Intellectual Property Protection
Egypt is among a very small number of developing countries availing itself of the full transition period for product patent protection until January 1, 2005 provided in the WTO TRIPS Agreement. Nonetheless, Egypt remains bound by other patent-related TRIPS provisions prior to that time including enacting a patent mailbox (Article 70.8), exclusive marketing rights (EMR) (Article 70.9), and protection of confidential data (Article 39.3). Unfortunately, PhRMA has recently learned that Egypt will not complete legislation needed to meet even its current obligations by January 1, 2000, including exclusive marketing rights. Should Egypt continue to evade its WTO TRIPS commitments, the U.S. should initiate formal bilateral consultations, as a step towards initiation of WTO dispute settlement procedures.
Egypt's current WTO TRIPS obligations combined with the obligations that will take effect as of January 1, 2000, require almost as much from Egypt as full product patent protection. For example, until it implements product patent protection, Egypt must process summarily, without examination of the underlying patent, applications by foreign patent holders for exclusive marketing rights. This leaves Egypt without the right that other WTO member states with full patent regimes have to examine patent applications and to reject them or accept them as appropriate. Similarly, to provide protection for confidential data, Egypt may not permit local firms to market copies of approved products for which the pioneer pharmaceutical firm created protected data for safety and efficacy. PhRMA understands that the current draft patent law does not provide data exclusivity.
Furthermore, it is in Egypt's best interest to provide full patent protection to encourage investment, technology transfer, commercial and scientific collaboration and growth of the pharmaceutical industry. Otherwise, the Egyptian pharmaceutical sector will continue to be characterized by imitation, and continued second-class status in the global market. The lack of any meaningful patent protection for pharmaceuticals jeopardizes the ability of the pharmaceutical industry to service the Egyptian market. Egyptian scientists are capable of word-class discovery - the recent Nobel prize awarded to an eminent Egyptian-born scientist Ahmed Zewail (1999 Nobel Prize for Chemistry) could have been achieved at the University of Cairo, but for the failure to foster an environment conducive to R & D in Egypt.
The current Egyptian patent law is based on the "Law on Patents, Designs, and Industrial Models 1949-1955." The current law has specific discriminatory aspects against pharmaceuticals. While the basic patent term available in Egypt is 15 years from date of application (with possible extension of up to 20 years), pharmaceuticals, medicines and foodstuffs specifically are excluded from product patentability. Furthermore, while manufacturing processes for pharmaceuticals and medicines are patentable, the term for process patents is only 10 years, which poses an additional layer of discrimination. Given the long period of time between the grant of a patent and the commercialization of the product due to regulatory review, a 10 year process patent is virtually meaningless.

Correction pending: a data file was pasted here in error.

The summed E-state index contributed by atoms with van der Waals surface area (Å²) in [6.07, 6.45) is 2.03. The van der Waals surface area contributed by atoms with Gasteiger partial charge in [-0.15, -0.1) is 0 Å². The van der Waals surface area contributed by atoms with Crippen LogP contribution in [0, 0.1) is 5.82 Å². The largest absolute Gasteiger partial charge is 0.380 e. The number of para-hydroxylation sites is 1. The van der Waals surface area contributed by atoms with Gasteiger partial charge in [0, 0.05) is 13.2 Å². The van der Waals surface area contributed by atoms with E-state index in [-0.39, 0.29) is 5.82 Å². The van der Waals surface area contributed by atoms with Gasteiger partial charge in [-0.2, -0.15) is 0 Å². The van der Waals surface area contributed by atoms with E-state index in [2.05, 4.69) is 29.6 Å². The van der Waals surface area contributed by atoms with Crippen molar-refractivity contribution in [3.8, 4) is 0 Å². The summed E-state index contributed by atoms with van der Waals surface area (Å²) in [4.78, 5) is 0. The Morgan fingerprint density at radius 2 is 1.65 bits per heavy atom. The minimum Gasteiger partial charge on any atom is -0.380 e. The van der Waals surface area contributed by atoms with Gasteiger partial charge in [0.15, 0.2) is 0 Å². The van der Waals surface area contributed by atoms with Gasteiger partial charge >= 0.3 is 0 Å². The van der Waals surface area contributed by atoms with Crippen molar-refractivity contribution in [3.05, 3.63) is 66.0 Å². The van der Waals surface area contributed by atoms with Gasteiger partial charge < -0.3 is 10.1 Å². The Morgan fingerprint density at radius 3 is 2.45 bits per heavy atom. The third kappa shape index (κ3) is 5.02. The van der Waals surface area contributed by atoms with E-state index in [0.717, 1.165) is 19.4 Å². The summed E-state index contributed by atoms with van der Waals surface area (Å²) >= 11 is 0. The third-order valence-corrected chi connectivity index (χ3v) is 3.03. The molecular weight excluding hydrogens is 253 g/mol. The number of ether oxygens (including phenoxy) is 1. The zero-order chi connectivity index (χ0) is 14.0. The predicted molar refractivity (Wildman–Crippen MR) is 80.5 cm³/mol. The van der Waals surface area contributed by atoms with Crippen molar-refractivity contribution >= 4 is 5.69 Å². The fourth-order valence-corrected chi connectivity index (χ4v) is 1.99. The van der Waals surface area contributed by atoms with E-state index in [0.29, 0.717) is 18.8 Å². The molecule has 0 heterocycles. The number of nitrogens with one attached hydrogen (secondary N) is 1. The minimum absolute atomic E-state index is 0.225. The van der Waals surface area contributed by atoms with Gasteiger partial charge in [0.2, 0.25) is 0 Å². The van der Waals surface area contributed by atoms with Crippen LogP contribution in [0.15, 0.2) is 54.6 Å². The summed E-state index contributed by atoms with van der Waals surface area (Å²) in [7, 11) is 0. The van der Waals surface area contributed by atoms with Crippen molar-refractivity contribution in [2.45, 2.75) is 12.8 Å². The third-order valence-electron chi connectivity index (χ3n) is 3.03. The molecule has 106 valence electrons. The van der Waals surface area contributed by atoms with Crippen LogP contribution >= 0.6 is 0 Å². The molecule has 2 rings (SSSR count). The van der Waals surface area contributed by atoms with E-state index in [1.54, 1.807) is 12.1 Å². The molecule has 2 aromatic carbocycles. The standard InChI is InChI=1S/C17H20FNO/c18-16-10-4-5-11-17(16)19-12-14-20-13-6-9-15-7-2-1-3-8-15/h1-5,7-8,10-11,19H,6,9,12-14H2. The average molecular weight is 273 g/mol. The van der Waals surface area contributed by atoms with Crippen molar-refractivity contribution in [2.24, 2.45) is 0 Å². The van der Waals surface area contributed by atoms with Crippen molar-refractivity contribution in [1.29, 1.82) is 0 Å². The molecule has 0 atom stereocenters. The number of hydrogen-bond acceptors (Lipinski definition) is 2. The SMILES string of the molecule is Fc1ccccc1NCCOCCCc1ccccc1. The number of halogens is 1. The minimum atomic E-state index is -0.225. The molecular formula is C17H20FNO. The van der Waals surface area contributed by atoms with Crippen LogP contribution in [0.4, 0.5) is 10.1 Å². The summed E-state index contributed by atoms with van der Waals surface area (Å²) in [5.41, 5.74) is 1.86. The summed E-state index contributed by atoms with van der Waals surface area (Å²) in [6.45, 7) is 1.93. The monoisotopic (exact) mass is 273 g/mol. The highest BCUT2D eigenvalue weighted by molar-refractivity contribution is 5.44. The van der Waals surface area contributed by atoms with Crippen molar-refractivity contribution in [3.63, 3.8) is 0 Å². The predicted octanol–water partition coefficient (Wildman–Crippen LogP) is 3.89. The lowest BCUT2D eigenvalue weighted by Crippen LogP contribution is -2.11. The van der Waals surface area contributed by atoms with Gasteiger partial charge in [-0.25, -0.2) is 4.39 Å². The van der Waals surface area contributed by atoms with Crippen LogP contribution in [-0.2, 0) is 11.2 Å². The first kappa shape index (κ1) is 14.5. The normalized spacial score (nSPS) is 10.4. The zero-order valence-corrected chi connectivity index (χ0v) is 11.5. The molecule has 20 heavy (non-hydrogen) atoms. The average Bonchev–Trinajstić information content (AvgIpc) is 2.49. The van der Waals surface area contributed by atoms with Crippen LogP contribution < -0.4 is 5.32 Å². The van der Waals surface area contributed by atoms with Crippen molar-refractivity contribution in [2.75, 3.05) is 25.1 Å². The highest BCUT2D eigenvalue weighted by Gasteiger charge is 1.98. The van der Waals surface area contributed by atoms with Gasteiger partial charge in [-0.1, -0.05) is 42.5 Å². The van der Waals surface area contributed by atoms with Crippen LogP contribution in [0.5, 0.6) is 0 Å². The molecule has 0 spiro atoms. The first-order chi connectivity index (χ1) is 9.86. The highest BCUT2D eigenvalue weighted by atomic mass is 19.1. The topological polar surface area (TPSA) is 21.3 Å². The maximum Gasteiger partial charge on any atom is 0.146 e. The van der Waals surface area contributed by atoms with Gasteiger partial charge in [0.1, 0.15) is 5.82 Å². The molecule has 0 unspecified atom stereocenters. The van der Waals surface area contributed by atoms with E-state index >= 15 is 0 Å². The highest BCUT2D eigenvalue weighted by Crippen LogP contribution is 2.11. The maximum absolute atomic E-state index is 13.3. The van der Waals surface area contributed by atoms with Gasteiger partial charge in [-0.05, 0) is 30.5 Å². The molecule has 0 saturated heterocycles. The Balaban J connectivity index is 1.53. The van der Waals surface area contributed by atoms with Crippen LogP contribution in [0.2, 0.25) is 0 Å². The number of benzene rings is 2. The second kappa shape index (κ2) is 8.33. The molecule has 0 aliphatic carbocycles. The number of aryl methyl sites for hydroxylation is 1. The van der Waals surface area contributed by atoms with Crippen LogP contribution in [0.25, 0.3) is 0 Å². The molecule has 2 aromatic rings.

Egypt maintains an onerous price control system that does not allow for price increases to compensate for inflation. Also, many regulations regarding manufacture and registration are opaque and vague. Furthermore, Egypt bans the import of many pharmaceuticals in finished dosage forms, and requires foreign companies to license the manufacture and sale of imported drugs to local companies. All of these requirements appear to violate Egypt's WTO commitments regarding national treatment of foreign investors.
Potential Exports/Foreign Sales
Egypt is a significant market - indeed one of the largest - in the Middle East/Africa region. Even under current adverse circumstances, U.S. firms hold an estimated 18 percent share of the Egyptian pharmaceutical market, in a market estimated at more than three quarters of a billion dollars in 1997. If Egypt were to meet its WTO obligations, the U.S. share of the market would likely rise increase to at least 25%, and the market itself would likely show substantial expansion. Until the present time, for example, PhRMA member companies have been unable to move forward with an estimated 300 million dollars in planned investments in Egypt's pharmaceutical sector. In addition, given its location and large population, if Egypt were to adopt a modern patent law and market-based pricing, it would become a likely regional center for multinational pharmaceutical production. Accordingly, PhRMA estimates current losses in Egypt as in excess of 100 million dollars.